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Bad news for bears — and for Florida — in the Legislature | Editorial

Protestors become vocal Friday, October 23, 2015 the day before a planned FWC bear hunt at a rally in Lake Eola Park in downtown Orlando. The hunt begins at 7:01am Saturday.   (Red Huber/Staff Photographer)
Protestors become vocal Friday, October 23, 2015 the day before a planned FWC bear hunt at a rally in Lake Eola Park in downtown Orlando. The hunt begins at 7:01am Saturday. (Red Huber/Staff Photographer)
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State lawmakers should know by now that nothing riles up their constituents more than legislation impacting animal welfare. Many people remember what happened in 2015, the last time the state decided it was legal to shoot bears.

That was an ugly 48 hours. In that brief time, nearly 300 bears were slaughtered. The sound of gunfire was easily drowned out by howls of outrage from Floridians disgusted by the carnage.

And now this bad idea is back, only much worse.

Florida doesn’t need a “stand your ground” law for bears; it already knows of a better way to deal with them. The Fish and Wildlife Conservation Commission has worked with local officials to support community efforts to educate the public about ways to coexist peacefully with Florida’s largest native species. That’s the only real solution. As many communities realize, bears will go where the food is. And because their native habitats of scrublands, pine plantations and wild forests have been bulldozed, more bears now roam the winding streets of subdivisions.

Open season on bears

Already, opposition is mounting against a bill titled “The Taking of Bears” ( and ) that would allow bears to be killed year-round by anyone with a gun in any situation where they can claim to be defending themselves or their property. That could amount to an open season on bears that, in almost every case, pose no legitimate threat to human beings. Many thought the legislation would never gain traction, but it’s lumbering through committee hearings and, inexplicably, getting a pass each time.

A juvenile bear rests up a tree off North John Young Parkway in Orlando, on Tuesday, June 13, 2023. The the Florida Fish and Wildlife Conservation Commission (FWC) is on site, monitoring the bear.(Ricardo Ramirez Buxeda/ Orlando Sentinel)
A juvenile bear rests up a tree off North John Young Parkway in Orlando, on Tuesday, June 13, 2023. The the Florida Fish and Wildlife Conservation Commission (FWC) is on site, monitoring the bear.(Ricardo Ramirez Buxeda/ Orlando Sentinel)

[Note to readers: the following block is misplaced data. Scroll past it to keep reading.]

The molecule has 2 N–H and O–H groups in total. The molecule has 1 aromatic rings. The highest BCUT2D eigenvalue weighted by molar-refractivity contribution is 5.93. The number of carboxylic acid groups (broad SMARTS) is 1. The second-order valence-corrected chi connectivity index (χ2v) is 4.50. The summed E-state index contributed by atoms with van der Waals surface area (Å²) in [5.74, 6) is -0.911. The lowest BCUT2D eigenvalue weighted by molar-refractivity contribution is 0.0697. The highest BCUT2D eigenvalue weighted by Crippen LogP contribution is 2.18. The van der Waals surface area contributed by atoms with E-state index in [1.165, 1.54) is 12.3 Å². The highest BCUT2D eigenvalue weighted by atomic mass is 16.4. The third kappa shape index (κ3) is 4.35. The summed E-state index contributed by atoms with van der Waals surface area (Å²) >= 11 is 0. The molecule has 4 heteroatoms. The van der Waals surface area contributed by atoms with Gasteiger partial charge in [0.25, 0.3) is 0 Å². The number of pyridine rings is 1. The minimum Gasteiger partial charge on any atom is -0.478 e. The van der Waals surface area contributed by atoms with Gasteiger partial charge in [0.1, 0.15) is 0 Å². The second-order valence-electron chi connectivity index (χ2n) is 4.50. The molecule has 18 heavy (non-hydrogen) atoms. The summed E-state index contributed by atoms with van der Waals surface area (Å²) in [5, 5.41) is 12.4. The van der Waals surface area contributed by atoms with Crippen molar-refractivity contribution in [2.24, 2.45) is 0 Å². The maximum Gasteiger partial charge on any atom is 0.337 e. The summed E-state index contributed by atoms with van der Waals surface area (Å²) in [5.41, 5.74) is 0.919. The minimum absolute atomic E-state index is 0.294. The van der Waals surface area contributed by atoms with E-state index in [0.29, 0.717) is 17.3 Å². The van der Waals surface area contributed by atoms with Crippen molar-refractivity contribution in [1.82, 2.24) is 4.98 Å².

At a meeting of the House Infrastructure Strategies Committee, the sponsor, Rep. Jason Shoaf, R-Port St. Joe, painted a picture of bears crashing through kitchen doors and attacking helpless dog-walkers.

“There’s this huge black bear … digging through your refrigerator, putting you and your children and your pets at risk,” Shoaf said. “Today, you can’t shoot it. You have to sit there and blow a whistle, hope you have some bear mace and call (Fish and Wildlife) and pray.”

That’s nonsense. Shoaf implies that multitudes are being prosecuted for defending themselves against an ursine army of marauders, but state game wardens don’t arrest people for defending themselves against bears when they are truly threatened.

We couldn’t find a case where a bear went further than a front porch, though there have been plenty of recent incidents of bears being caught by doorbell cameras, including a Lake Mary trick-or-treater who found a stash of candy and a three-legged bear, nicknamed “Tripod,” spotted several times in Seminole County, where he once helped himself to three White Claw seltzers. An Orlando bandit once swiped a food-delivery package.

If Shoaf’s legislation passes, it would be open season on those porch pirates. The resulting videos would be far more grim than the ones that making the rounds on social media.

Most Floridians in bear-intensive zones have learned to live with — and even chuckle at — occasional bear sightings.

The FWC has worked hard, in conjunction with jurisdictions like Seminole County, to educate the public about safe ways to avoid human-bear violence and prevent home invasions, such as blocking access to outdoor refrigerators and securing trash cans. The Legislature should send more money downstate for bearproof trash containers and lid locks.

These programs work. Encounters where humans might feel truly endangered have plummeted in suburban Orlando’s Seminole County, .

Several county residents traveled to Tallahassee to testify against the bill, and they made one more important point: This bill is likely to put humans in far more danger.

The obvious threat is that someone would attempt to shoot a bear in their subdivision, misfire in a moment of panic, and instead hit a neighbor’s house or another person. It can also be pretty tough to kill a 400-pound bear with the kinds of guns many Floridians keep at home, and a pain-maddened animal is far more likely to attack.

“I’ve seen bears from one end of the state to the other,” said Sanford resident Joseph Humphries, identified himself as an NRA member and hunter. “We have just as many bears as you do, and I can tell you for a fact this is a dangerous bill to the majority of the state.”

The ֱ Editorial Board consists of Opinion Editor Steve Bousquet, Deputy Opinion Editor Dan Sweeney, editorial writer Martin Dyckman and Editor-in-Chief Julie Anderson. Editorials are the opinion of the Board and written by one of its members or a designee. To contact us, email at letters@sun-sentinel.com.

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